exposing my flaws for all to see.
I know that snow laden winters and warm spring waters
can no longer give sustenance here.
The years have been cruel to my land, my house,
my lot of moments castaway in impulsiveness.

I have spent too many afternoons looking across the road.
In doing so, I have neglected what was intrinsically mine.
My creations, my livelihood of moments gone by without regret,
until now. I know the grass will never grow here again.
I lost the fight the day the grass died,
and I hurled the scraps across the yard like words
promised in haste and then forgotten.
The responsibility was mine and mine alone.
I own all the mistakes, the blemishes that proliferate.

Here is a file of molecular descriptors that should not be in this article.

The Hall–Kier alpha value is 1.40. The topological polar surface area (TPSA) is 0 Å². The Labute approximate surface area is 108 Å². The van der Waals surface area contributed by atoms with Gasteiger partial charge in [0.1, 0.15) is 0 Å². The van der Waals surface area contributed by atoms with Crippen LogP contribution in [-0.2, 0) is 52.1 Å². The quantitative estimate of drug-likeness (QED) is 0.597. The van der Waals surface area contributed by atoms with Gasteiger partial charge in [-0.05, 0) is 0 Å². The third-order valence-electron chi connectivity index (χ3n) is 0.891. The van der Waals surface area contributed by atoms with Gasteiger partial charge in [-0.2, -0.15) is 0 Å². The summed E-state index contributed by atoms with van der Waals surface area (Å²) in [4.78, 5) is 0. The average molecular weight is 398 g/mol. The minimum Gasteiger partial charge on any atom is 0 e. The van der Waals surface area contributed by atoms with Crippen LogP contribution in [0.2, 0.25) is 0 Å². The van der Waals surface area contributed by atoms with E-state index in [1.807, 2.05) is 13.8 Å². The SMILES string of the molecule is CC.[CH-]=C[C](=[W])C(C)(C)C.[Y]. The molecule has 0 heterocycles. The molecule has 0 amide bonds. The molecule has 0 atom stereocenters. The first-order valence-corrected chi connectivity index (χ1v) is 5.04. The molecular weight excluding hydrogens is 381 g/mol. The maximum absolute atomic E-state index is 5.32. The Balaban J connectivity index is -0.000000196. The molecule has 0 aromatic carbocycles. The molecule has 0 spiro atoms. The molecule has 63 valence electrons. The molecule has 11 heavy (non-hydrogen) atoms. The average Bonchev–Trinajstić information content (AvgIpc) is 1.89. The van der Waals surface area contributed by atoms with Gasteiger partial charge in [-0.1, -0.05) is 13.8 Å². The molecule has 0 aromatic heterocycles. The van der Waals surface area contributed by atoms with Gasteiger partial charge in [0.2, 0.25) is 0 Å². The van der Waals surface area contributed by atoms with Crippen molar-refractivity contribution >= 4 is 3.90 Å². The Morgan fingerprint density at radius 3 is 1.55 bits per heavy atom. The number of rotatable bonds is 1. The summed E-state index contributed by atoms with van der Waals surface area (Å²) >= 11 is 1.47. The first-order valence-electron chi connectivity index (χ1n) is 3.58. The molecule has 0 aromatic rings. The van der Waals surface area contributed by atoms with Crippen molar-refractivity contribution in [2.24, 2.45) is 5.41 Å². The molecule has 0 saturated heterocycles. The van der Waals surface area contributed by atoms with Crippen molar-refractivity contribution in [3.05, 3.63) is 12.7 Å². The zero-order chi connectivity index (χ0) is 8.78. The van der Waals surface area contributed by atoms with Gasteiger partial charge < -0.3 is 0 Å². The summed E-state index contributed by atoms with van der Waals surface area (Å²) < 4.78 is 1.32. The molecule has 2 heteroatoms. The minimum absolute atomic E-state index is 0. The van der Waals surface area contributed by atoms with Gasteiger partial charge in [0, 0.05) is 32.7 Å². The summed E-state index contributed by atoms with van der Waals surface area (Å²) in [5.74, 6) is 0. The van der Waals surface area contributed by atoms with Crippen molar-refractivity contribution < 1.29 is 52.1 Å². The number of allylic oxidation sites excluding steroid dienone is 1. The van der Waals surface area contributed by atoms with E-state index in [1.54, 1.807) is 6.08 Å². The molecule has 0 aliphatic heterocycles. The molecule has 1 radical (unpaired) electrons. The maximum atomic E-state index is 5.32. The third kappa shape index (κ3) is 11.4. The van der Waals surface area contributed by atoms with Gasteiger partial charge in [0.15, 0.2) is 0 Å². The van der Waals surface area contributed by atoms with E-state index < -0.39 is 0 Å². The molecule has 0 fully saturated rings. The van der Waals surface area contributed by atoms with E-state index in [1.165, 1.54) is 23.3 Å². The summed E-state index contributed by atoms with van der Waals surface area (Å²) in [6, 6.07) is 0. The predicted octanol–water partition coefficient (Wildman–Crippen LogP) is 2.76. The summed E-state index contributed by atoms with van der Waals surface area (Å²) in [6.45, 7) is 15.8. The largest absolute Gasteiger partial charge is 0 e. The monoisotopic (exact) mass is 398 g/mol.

Only when night falls will I find salvation. Only when darkness
covers the dead brown spots that litter my lawn.

I’ve been going through so many changes lately. 

My thoughts continue to take me through different levels of my mind. One day I’ll find the answers.

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Old Moldy Post – Stuff Gets Stuck In My Head and Grows There.

Barbed wire fence with snow.Image via Wikipedia

Found this buried in the back of my blog.

Next Exit Past Asylum Street.

On the road, Mom, Dad, and son head to college admissions. We’re watching all the signs.

Just passed Asylum Street.

A warning.

On the shoulder, a discarded sneaker left standing.

Farther down the road, another sneaker on its side.

Where are the feet? I dare not ask.

Strange roadside happenstance up ahead.

Minimum security prison on the left. Prisoners trapped in gray jumpsuits jogging in line across a yard, or not. It’s more like concrete grass. Prisoners like concrete, especially the shoes.

In the side view mirror, barbed wire fades into glass.

Now gone.